What are we looking at?: This is a photo taken by the Mercury Redstone 1A Mission launched on December 19, 1960.
Out of the 420 photos archived in ASU’s collection, there are multiple photos that capture, what appears to be, an unknown object, or possibly a craft, that shouldn’t be there.
In 1960, there wasn’t much in space, so what could this mysterious object be?
Photo #MR-1A-9186-266 – This appears to be the first photo of the object, and it appears towards the lower left side of the frame.
Photo #MR-1A-9186-267 – Nothing anomalous appears to be in this frame, but it is included for research.
Photo #MR-1A-9186-268 – Here, what appears to be an object, appears towards the top left. Although not significant, when coupled with the next frame, it seems like the object is flying towards the Mercury-Redstone spacecraft. Illusion?
Photo #MR-1A-9186-269 – Here is the most important, and clearest frame. The object now appears again towards the lower left side of the frame.
Analysis from The Black Vault: After posting this case file, I received a lot of feedback. Those skeptical on the case proposed that it was a reflection of something inside the craft. So, I did a bit of analysis to see if that theory holds water.
I used 2 photos from the string above. Photo #MR-1A-9186-266 (B&W) and also Photo #MR-1A-9186-269 (Red Tint). I feel that you can discount this theory of a reflection, due to the fact the “reflection” does not appear in 2 of the photos in between these two frames in or near the spot, and also the theory ignores Photo #MR-1A-9186-268 which may show the object much farther in the background.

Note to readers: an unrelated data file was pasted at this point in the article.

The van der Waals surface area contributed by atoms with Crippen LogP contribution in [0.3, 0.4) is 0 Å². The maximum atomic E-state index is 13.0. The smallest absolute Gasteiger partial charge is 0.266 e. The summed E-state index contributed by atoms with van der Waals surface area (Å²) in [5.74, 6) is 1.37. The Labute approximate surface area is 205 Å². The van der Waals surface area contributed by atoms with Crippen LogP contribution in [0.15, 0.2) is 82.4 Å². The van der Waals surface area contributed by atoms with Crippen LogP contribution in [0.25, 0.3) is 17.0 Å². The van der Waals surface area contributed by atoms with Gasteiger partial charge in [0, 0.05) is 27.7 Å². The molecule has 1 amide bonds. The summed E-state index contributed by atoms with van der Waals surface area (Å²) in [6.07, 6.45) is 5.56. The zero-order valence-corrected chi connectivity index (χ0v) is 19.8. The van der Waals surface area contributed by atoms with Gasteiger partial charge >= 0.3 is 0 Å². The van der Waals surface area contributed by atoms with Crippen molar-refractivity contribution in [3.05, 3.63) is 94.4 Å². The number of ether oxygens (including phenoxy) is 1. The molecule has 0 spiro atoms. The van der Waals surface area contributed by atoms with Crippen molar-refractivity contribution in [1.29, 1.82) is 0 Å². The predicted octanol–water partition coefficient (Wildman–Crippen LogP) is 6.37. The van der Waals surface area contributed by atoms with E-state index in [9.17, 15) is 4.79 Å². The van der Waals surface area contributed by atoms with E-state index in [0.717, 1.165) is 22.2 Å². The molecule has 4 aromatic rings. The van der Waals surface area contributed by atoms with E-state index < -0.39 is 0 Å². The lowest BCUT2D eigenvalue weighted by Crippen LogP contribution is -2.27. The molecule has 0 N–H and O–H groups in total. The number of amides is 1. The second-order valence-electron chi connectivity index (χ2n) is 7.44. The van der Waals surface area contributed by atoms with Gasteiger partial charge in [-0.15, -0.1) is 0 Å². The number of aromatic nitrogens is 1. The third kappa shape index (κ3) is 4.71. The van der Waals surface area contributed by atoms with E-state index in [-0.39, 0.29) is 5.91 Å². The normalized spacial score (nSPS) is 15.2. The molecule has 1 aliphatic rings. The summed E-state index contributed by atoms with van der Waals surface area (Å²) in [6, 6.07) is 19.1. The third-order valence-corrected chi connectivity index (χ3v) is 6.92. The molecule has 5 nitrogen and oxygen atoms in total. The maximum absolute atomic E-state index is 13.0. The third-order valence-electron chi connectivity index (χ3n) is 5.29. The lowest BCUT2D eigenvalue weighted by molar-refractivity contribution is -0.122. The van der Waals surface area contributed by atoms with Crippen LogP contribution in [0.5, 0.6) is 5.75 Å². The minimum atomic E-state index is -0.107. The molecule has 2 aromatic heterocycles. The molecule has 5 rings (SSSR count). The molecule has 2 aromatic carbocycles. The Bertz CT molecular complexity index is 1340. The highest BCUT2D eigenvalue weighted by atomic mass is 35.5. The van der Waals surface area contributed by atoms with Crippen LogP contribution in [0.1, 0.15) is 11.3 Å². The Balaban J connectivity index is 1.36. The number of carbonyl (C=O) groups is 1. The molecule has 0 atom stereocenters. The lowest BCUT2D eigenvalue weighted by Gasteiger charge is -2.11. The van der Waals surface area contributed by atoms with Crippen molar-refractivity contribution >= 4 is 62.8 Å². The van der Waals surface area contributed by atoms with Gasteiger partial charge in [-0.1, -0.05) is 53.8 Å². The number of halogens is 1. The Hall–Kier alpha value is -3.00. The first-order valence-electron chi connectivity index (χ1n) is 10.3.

But, for sake of argument, we will dismiss those photos and deal with the two argued as a reflection. I used, what I believe, is the only constant (non-moving) object in the frame of photos – the reflection of the mission clock. The spacecraft is moving, so therefore, objects on the outside of the spacecraft would be moving their position in the frame as well. Matching the clock on the photos, would show what was constant inside the craft as it would appear in the same exact position, and what was ‘moving’ outside the craft therefore being in different positions as the spacecraft moved.
Here is the analysis (you can click on the photo for higher resolution):
By matching up the clock on the top left, you can see the “object” in question appears to be in a different position, therefore potentially ruling out it’s a reflection inside the craft of an object. If it was a reflection, once the clocks were lined up, the “reflection” would also be on top of each other.
About the Mission: Mercury-Redstone 1A (MR-1A) was launched on December 19, 1960 from LC-5 at Cape Canaveral, Florida.
The mission objectives of this unmanned suborbital flight were to qualify the spacecraft for space flight and qualify the system for an upcoming primate suborbital flight. The spacecraft tested its instrumentation, posigrade rockets, retro rockets and recovery system.
The mission was completely successful. The Mercury capsule reached an altitude of 130 miles (210 km) and a range of 235 miles (378 km).
The launch vehicle reached a slightly higher velocity than expected – 4,909 miles per hour (7,900 km/h).
The Mercury spacecraft was recovered from the Atlantic Ocean by recovery helicopters about 15 minutes after landing. Serial numbers: Mercury Spacecraft # 2 together with the escape tower from Capsule # 8, and the antenna fairing from Capsule # 10 were reflown on MR-1A.